Most couples or individuals head to a therapist because their sex life is sorely neglected, not because there is too much sensational sex going on. More often, the idea or criticism that someone has too much sex is a) a jealous insult flung in desperation to mask their own lack of action or b) a shaming technique to cover up for one’s own sexual insecurities. The frequency of intercourse between two people is based on a number of things, and there is no right or wrong answer for how much sex you have or how often you have it. However, in areas of men's sexual health, there is some concern that too much sex could be linked to erectile dysfunction. For those that are living it up in the bedroom, this could be devastating news, if a correlation exists.
The Documented Causes of ED
When it comes to erectile dysfunction, there are several well-documented and treatable causes. To understand these, you first need to how a condition of ED is diagnosed. If you are unable to get an erection and sustain one that is hard enough for penetrative sex (and subsequent satisfaction) more than 50% of the time, you are probably experiencing impotence. More than 30 million American men suffer from the condition, and the risk of developing the condition increases with age. The endocrine system is responsible for the hormones that work to regulate sexual functions, mood, and much more, and a disease related to this system could create a dysfunctional performance. For this reason, men with diabetes are commonly diagnosed with importance. Nerve disorders or neurological conditions can also impact erections, as the penis relies on sensations and the transmission of neurons for the creation of arousal and stimulating blood flow. Parkinson’s, Alzheimer’s, multiple sclerosis, epilepsy, and prostate surgery can also result in nerve damage and a condition of impotence.
There are certain medications that can also affect erections and performance, as the drugs interfere with the blood flow needed to supply the penis during arousal. Though you should never stop a medication without consulting your doctor, medications like anti-depressants, beta-blockers, cancer medications, diuretics, synthetic hormones, and amphetamines can reduce your ability to perform sexually. Because strong blood flow is needed for a hard erection, cardiac-related conditions can also interfere with your sex life. If the heart is unable to pump enough blood into the penis, the erection will be soft and unable to sustain penetration.
The Risk of Too Much Sex
The idea that too much sex can lead to an inability to have sex is linked more to energy levels and a tired penis than it does an underlying medical condition. In fact, sex therapists recommend that having sex is one of the ways to move past conditions of ED that are linked to emotional factors. Just having sex won’t fix the problem, as medical conditions need to be treated professionally. There are several medications that can create a rush of blood into the penis to sustain an erection, that also work to heighten desire and libido. Mt. Everest is one of these products, and users may find that their physical and emotional engagement with intercourse changes dramatically when everything is working as it needs to be.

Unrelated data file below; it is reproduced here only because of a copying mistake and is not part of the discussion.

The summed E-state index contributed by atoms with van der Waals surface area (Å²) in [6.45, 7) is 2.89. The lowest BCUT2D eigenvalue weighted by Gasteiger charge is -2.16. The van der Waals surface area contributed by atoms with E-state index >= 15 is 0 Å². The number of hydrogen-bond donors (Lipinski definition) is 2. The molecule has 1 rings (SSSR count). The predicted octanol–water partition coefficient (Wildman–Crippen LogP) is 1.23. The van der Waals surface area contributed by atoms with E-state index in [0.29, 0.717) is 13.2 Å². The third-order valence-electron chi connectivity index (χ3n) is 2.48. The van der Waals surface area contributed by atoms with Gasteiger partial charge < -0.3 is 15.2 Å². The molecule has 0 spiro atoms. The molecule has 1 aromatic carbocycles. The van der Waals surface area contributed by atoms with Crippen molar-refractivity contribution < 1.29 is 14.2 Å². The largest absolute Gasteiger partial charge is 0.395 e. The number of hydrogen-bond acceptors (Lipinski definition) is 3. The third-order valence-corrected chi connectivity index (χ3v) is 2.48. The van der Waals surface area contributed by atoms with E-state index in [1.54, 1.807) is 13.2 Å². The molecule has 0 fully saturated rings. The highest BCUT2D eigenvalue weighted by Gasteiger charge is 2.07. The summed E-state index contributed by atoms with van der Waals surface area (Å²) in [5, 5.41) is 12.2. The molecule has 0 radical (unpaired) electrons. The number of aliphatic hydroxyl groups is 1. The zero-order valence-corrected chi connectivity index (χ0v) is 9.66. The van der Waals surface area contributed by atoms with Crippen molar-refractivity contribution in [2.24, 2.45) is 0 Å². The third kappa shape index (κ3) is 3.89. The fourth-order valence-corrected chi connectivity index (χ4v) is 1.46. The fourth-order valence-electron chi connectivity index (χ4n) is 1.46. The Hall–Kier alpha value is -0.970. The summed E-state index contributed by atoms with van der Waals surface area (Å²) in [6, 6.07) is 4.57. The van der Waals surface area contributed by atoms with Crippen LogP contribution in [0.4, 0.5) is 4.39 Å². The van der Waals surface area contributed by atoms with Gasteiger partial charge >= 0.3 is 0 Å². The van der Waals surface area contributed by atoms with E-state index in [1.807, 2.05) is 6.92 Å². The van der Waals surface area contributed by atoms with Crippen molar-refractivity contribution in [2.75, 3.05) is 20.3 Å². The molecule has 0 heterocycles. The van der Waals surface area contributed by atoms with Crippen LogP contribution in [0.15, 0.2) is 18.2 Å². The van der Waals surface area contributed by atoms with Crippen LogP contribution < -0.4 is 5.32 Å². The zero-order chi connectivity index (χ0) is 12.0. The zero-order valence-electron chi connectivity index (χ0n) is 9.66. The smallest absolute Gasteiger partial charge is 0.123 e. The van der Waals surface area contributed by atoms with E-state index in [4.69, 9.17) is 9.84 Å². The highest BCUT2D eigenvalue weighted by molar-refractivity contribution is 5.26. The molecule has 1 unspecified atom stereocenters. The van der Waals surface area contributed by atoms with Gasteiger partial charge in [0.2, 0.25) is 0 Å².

The medical community also promotes the idea that if you don’t use your erection, you can lose it. One study found that aging men who engage in intercourse at least one time a weak have half the risk of developing ED when compared to men who have sex less often. This doesn’t mean once a week should be the minimum standard for preventing impotence, as the research touts that more sex reduces the risk even further. Men who get it three times a week reduce the risk of being only one-fourth likely to suffer from erectile dysfunction. Just as consistent physical exercise helps retain functional capacity with different areas of the body, regularly engaging in sexual activity preserves potency.
The Caution for Go-Getters
Although you don’t have to worry about working your way into dysfunction, you should pay attention to your body’s signals concerning your sexual habits. The goal is to have a healthy, satisfying sex life, but this approach should take both you and your partner’s needs into account. It should be mutually pleasurable and at a frequency, you are both comfortable with. If your sexual habits and desires are starting to interfere with your relationship and negatively impact your life, it may be time to slow down and reconsider your approach to intercourse. Meeting with a sex therapist or licensed counselor can help you discover how to maintain a healthy balance.
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